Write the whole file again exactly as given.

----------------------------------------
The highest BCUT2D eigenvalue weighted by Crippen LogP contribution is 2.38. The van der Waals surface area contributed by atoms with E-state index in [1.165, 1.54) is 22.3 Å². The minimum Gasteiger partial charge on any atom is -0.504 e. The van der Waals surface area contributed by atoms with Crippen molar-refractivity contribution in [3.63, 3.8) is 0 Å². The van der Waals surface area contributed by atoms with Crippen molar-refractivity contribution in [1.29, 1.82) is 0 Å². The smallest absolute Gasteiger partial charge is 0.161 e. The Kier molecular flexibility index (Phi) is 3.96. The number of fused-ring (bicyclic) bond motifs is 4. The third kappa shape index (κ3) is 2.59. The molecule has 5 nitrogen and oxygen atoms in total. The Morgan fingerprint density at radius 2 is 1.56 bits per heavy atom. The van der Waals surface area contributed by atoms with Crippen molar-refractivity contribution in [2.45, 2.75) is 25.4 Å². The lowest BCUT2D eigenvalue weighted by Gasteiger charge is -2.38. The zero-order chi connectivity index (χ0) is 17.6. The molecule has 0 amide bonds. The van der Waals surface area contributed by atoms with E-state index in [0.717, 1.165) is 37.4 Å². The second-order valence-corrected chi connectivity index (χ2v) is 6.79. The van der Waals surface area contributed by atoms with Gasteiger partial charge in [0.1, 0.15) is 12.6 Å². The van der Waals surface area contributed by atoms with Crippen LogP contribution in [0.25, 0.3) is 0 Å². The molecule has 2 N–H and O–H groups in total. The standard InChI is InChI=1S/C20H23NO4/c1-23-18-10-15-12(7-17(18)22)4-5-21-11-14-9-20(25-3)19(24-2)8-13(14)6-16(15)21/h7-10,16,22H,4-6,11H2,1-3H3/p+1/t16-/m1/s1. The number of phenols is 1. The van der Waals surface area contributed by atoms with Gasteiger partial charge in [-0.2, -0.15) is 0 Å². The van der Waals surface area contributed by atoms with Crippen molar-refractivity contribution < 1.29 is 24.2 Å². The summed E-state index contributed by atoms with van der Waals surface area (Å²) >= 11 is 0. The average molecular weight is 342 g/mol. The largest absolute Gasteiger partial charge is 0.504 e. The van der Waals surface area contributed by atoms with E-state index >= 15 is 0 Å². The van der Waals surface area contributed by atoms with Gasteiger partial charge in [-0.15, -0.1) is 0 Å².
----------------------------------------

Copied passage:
The highest BCUT2D eigenvalue weighted by Crippen LogP contribution is 2.38. The van der Waals surface area contributed by atoms with E-state index in [1.165, 1.54) is 22.3 Å². The minimum Gasteiger partial charge on any atom is -0.504 e. The van der Waals surface area contributed by atoms with Crippen molar-refractivity contribution in [3.63, 3.8) is 0 Å². The van der Waals surface area contributed by atoms with Crippen molar-refractivity contribution in [1.29, 1.82) is 0 Å². The smallest absolute Gasteiger partial charge is 0.161 e. The Kier molecular flexibility index (Phi) is 3.96. The number of fused-ring (bicyclic) bond motifs is 4. The third kappa shape index (κ3) is 2.59. The molecule has 5 nitrogen and oxygen atoms in total. The Morgan fingerprint density at radius 2 is 1.56 bits per heavy atom. The van der Waals surface area contributed by atoms with Crippen molar-refractivity contribution in [2.45, 2.75) is 25.4 Å². The lowest BCUT2D eigenvalue weighted by Gasteiger charge is -2.38. The zero-order chi connectivity index (χ0) is 17.6. The molecule has 0 amide bonds. The van der Waals surface area contributed by atoms with E-state index in [0.717, 1.165) is 37.4 Å². The second-order valence-corrected chi connectivity index (χ2v) is 6.79. The van der Waals surface area contributed by atoms with Gasteiger partial charge in [0.1, 0.15) is 12.6 Å². The van der Waals surface area contributed by atoms with Crippen LogP contribution in [0.25, 0.3) is 0 Å². The molecule has 2 N–H and O–H groups in total. The standard InChI is InChI=1S/C20H23NO4/c1-23-18-10-15-12(7-17(18)22)4-5-21-11-14-9-20(25-3)19(24-2)8-13(14)6-16(15)21/h7-10,16,22H,4-6,11H2,1-3H3/p+1/t16-/m1/s1. The number of phenols is 1. The van der Waals surface area contributed by atoms with Gasteiger partial charge in [-0.2, -0.15) is 0 Å². The van der Waals surface area contributed by atoms with Crippen molar-refractivity contribution < 1.29 is 24.2 Å². The summed E-state index contributed by atoms with van der Waals surface area (Å²) >= 11 is 0. The average molecular weight is 342 g/mol. The largest absolute Gasteiger partial charge is 0.504 e. The van der Waals surface area contributed by atoms with E-state index >= 15 is 0 Å². The van der Waals surface area contributed by atoms with Gasteiger partial charge in [-0.15, -0.1) is 0 Å².